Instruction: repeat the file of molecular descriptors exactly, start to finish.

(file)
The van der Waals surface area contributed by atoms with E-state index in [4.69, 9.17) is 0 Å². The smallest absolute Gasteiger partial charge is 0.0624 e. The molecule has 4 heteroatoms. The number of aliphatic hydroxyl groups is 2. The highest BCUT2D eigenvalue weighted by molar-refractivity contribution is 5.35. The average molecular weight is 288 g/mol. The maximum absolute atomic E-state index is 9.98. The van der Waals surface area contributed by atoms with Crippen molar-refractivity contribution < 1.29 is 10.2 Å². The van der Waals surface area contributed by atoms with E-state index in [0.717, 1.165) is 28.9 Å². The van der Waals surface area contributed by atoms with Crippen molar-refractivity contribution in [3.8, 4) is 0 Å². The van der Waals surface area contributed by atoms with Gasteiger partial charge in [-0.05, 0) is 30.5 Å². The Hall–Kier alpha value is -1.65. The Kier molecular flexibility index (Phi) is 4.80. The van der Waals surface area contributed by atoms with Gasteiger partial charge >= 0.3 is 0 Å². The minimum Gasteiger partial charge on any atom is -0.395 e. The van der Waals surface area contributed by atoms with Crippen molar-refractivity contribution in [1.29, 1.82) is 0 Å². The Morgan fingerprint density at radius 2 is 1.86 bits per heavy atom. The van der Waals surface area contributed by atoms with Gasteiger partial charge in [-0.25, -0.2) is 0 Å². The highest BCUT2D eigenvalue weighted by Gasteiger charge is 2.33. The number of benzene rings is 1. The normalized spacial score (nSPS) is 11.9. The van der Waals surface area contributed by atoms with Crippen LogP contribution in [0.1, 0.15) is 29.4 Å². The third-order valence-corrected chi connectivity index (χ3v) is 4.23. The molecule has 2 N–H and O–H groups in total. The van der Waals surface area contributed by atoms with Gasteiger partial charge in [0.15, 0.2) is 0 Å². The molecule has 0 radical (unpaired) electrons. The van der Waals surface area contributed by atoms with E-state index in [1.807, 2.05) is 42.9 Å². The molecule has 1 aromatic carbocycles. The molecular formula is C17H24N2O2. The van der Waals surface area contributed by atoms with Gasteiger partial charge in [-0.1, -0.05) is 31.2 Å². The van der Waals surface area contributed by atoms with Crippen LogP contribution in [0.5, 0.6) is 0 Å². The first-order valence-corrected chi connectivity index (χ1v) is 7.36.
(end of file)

The van der Waals surface area contributed by atoms with E-state index in [4.69, 9.17) is 0 Å². The smallest absolute Gasteiger partial charge is 0.0624 e. The molecule has 4 heteroatoms. The number of aliphatic hydroxyl groups is 2. The highest BCUT2D eigenvalue weighted by molar-refractivity contribution is 5.35. The average molecular weight is 288 g/mol. The maximum absolute atomic E-state index is 9.98. The van der Waals surface area contributed by atoms with Crippen molar-refractivity contribution < 1.29 is 10.2 Å². The van der Waals surface area contributed by atoms with E-state index in [0.717, 1.165) is 28.9 Å². The van der Waals surface area contributed by atoms with Crippen molar-refractivity contribution in [3.8, 4) is 0 Å². The van der Waals surface area contributed by atoms with Gasteiger partial charge in [-0.05, 0) is 30.5 Å². The Hall–Kier alpha value is -1.65. The Kier molecular flexibility index (Phi) is 4.80. The van der Waals surface area contributed by atoms with Gasteiger partial charge >= 0.3 is 0 Å². The minimum Gasteiger partial charge on any atom is -0.395 e. The van der Waals surface area contributed by atoms with Crippen molar-refractivity contribution in [1.29, 1.82) is 0 Å². The Morgan fingerprint density at radius 2 is 1.86 bits per heavy atom. The van der Waals surface area contributed by atoms with Gasteiger partial charge in [-0.25, -0.2) is 0 Å². The highest BCUT2D eigenvalue weighted by Gasteiger charge is 2.33. The number of benzene rings is 1. The normalized spacial score (nSPS) is 11.9. The van der Waals surface area contributed by atoms with Crippen LogP contribution in [0.1, 0.15) is 29.4 Å². The third-order valence-corrected chi connectivity index (χ3v) is 4.23. The molecule has 2 N–H and O–H groups in total. The van der Waals surface area contributed by atoms with Gasteiger partial charge in [0.15, 0.2) is 0 Å². The molecule has 0 radical (unpaired) electrons. The van der Waals surface area contributed by atoms with E-state index in [1.807, 2.05) is 42.9 Å². The molecule has 1 aromatic carbocycles. The molecular formula is C17H24N2O2. The van der Waals surface area contributed by atoms with Gasteiger partial charge in [-0.1, -0.05) is 31.2 Å². The van der Waals surface area contributed by atoms with Crippen LogP contribution in [0.5, 0.6) is 0 Å². The first-order valence-corrected chi connectivity index (χ1v) is 7.36.